Surgical Management of Ranula




Introduction


A ranula is an extravasation mucocele that arises in the floor of mouth secondary to trauma to the sublingual gland or obstruction of the salivary ducts. The term ranula is derived from the Latin word rana , meaning frog, which describes the bluish floor of mouth swelling that resembles a frog’s underbelly. These lesions are classified into two types: oral or simple ranulas and cervical or “plunging” ranulas. Oral cavity ranulas present only in the floor of mouth and are located above the mylohyoid sling, while the plunging ranula presents as swelling in the neck and arises from herniation of the ranula through or around the mylohyoid muscle ( Figs. 89.1 and 89.2 ). Plunging ranulas are pseudocysts, meaning that the wall of the ranula is lined with granulation or connective tissue and lacks an epithelial lining.




Fig. 89.1


A, Bilateral floor of mouth ranula; the asterix showing a prominent floor of mouth ranula. B, Computed tomography scan (axial view) showing bilateral floor mouth ranulas.



Fig. 89.2


Computed tomography scan (coronal view) showing ranula involving sublingual space and expanding beyond the mylohyoid sling into the upper neck spaces. The arrow points to the sublingual space. SMG indicates the location of the submandibular gland being displaced by the plunging component of the ranula (indicated by asterix).


While surgical therapy is the recommended treatment modality for both oral and plunging ranulas, the preferred approach has evolved over the years. Various methods have been described, including marsupialization and excision of the ranula with or without excision of the sublingual gland for oral ranulas. Others have described a transcervical approach and excision of the submandibular gland in the management of a plunging ranula. More recent literature supports the excision of the sublingual gland with transoral drainage of the plunging component as the modality with the fewest complications and recurrences.




Key Operative Learning Points




  • 1.

    A comprehensive knowledge of anatomy of the sublingual gland is essential to avoid injury to the lingual nerve and Wharton’s duct.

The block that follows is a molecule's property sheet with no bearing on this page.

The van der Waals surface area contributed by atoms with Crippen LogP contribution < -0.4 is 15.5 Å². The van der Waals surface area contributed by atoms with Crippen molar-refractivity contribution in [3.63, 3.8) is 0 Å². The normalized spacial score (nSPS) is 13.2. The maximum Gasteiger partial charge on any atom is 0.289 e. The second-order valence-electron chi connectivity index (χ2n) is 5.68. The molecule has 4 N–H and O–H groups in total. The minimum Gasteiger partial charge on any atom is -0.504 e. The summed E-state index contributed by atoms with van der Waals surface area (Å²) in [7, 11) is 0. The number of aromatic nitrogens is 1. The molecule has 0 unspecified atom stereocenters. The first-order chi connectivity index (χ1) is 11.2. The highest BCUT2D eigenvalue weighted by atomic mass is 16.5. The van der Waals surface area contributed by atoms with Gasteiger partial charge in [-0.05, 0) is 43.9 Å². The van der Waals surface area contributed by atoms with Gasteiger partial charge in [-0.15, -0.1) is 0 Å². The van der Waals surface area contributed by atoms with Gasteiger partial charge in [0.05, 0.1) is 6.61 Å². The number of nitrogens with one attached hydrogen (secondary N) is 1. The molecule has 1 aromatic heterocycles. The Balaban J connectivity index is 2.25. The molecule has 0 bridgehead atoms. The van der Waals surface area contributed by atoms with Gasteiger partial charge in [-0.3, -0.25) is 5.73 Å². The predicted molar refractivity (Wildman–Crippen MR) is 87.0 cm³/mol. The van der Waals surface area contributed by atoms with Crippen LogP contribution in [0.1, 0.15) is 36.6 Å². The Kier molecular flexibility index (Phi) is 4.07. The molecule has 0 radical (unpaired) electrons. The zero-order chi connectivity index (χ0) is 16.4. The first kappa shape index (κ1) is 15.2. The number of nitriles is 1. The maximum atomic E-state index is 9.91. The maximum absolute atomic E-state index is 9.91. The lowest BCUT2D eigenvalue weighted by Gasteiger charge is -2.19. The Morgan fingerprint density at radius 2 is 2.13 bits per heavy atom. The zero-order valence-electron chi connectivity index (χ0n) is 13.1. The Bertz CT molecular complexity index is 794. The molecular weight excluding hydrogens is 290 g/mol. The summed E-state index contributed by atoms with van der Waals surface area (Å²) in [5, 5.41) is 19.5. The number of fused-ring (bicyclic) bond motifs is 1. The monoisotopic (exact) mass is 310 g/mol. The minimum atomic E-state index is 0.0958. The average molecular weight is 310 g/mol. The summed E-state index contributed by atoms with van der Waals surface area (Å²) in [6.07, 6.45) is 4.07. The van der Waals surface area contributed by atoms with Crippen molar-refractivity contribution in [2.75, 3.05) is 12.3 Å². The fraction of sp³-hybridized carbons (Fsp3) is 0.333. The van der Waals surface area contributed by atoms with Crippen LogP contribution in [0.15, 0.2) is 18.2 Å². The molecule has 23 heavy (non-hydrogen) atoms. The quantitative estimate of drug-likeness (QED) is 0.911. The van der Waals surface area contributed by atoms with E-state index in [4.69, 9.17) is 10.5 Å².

• 2.

    Surgical management of plunging ranulas has shifted from combined approaches with excision of transcervical ranula, and sometimes excision of the submandibular gland, to intraoral excision of the sublingual gland with evacuation of the ranula.


  • 3.

    Complete excision of the sublingual gland is associated with the fewest recurrences of ranulas.





Preoperative Period


History




  • 1.

    History of present illness



    • a.

      Painless swelling of the floor of the mouth


    • b.

      History of recurring lesions with formation of cysts with resolution being pathognomonic of a ranula.


    • c.

      Larger lesions can lead to difficulty with speech, swallowing, and breathing.


    • d.

      Mass effect can cause impairment of submandibular salivary flow, leading to swelling and pain in the gland after eating.


    • e.

      Plunging ranulas present with an enlarging, painless mass in the neck, with or without accompanying swelling of the floor of the mouth.



  • 2.

    Past medical history



    • a.

      Trauma to the floor of the mouth or neck


    • b.

      History of surgical procedures to the floor of the mouth or salivary glands



  • 3.

    Family history



    • a.

      Bleeding disorders



  • 4.

    Medical illness



    • a.

      Medical comorbidities that may impact eligibility for or viability of surgical intervention



  • 5.

    Medications



    • a.

      History of anticoagulant therapy or the use of herbal products



  • 6.

    Allergies



    • a.

      Antibiotics


    • b.

      Local anesthetics




Physical Examination




  • 1.

    Oral cavity



    • a.

      Unilateral bluish mass beneath the mucosa of the anterior floor of the mouth


    • b.

      If large, the lesion may cross the midline.


    • c.